[OPE-L:5848] [OPE-L][JURRIAAN] Re: Hello and Kliman's cat

Gerald Levy (glevy@pratt.edu)
Wed, 17 Dec 1997 16:42:03 -0500 (EST)

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---------- Forwarded message ----------
Date: Wed, 17 Dec 1997 21:08:50 +0100
From: jurriaan bendien <Jbendien@globalxs.nl>

Gerald Levy writes:

> Yet, I don't think that the definition of a mode of production can be
> reduced to how one individual or a individual family uses forks and feeds
> cats. In other words, I view a mode of production as a periodization of
> history rather than a micro phenomenon. This same difference is
> underscored when Jurriaan talks about an "individual domestic mode of
> production." Yet if modes of production are individual, there are
> potentially as many modes of production as there are individuals -- a
> result that I am not satisfied with.

I wrote in a slightly jocular vein. Of course I agree with Gerald about
the use of terminology. I am not seriously arguing for a separate concept
of a "domestic mode of production", although domestic production can be and
has been separately analysed by Marxists (see e.g. the collections of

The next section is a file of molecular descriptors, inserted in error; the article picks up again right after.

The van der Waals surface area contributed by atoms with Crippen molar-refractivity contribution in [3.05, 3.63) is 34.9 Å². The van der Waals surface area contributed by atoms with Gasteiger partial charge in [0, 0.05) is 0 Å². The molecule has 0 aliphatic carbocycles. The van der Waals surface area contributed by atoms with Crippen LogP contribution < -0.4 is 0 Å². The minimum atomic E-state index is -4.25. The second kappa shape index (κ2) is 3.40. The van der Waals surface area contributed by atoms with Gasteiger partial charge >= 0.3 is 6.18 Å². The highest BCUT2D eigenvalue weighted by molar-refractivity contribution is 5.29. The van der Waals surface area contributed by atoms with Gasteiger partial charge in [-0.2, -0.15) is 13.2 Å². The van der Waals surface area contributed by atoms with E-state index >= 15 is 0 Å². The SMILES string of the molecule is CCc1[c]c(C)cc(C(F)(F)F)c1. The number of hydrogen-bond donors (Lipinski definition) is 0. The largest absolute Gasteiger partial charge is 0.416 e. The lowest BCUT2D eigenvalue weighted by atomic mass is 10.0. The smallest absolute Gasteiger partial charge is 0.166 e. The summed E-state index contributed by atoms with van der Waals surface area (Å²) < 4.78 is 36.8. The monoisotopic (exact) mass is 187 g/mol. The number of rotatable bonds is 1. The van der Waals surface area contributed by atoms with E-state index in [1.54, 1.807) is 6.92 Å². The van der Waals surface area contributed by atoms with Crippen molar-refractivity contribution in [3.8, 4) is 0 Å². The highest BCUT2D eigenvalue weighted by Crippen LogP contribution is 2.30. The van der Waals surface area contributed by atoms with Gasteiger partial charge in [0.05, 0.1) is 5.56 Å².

articles "Hidden in the Household").

> Of course, I am perfectly willing to recognize that within a given mode
> production which in a particular social formation is dominant, there may
> nonetheless be remnants of prior modes of production (e.g. feudalism, the
> "Asiatic mode of production", etc.) and that these remnants can influence
> and help to define a particular social formation.

Agreed. The royal family in various European countries are a case in point.

I would say also that
> while patriarchy and the nuclear family have existed in a number of
> different modes of production, they are not of and by themselves modes of
> production. Rather, patriarchal relations are subsumed and incorporated
> within different modes of production (but, hopefully, not all).


As for
> "communist elements" (Paul C's term), I don't think that reforms won by
> the working class under capitalism and reluctantly granted by the
> capitalist state signify the existence of communist relations in embreyo.

Well, yes and no. If it is true as Marx suggested that the new society
develops "in the womb" of the old, or at any rate within the old society,
it should be possible to identify social forms (forms of association or
cultures) which anticipate the future society. And arguably, if we cannot
find any of them, and alternative mode of production is either a long way
off or not a real feasibility.


Jurriaan Bendien.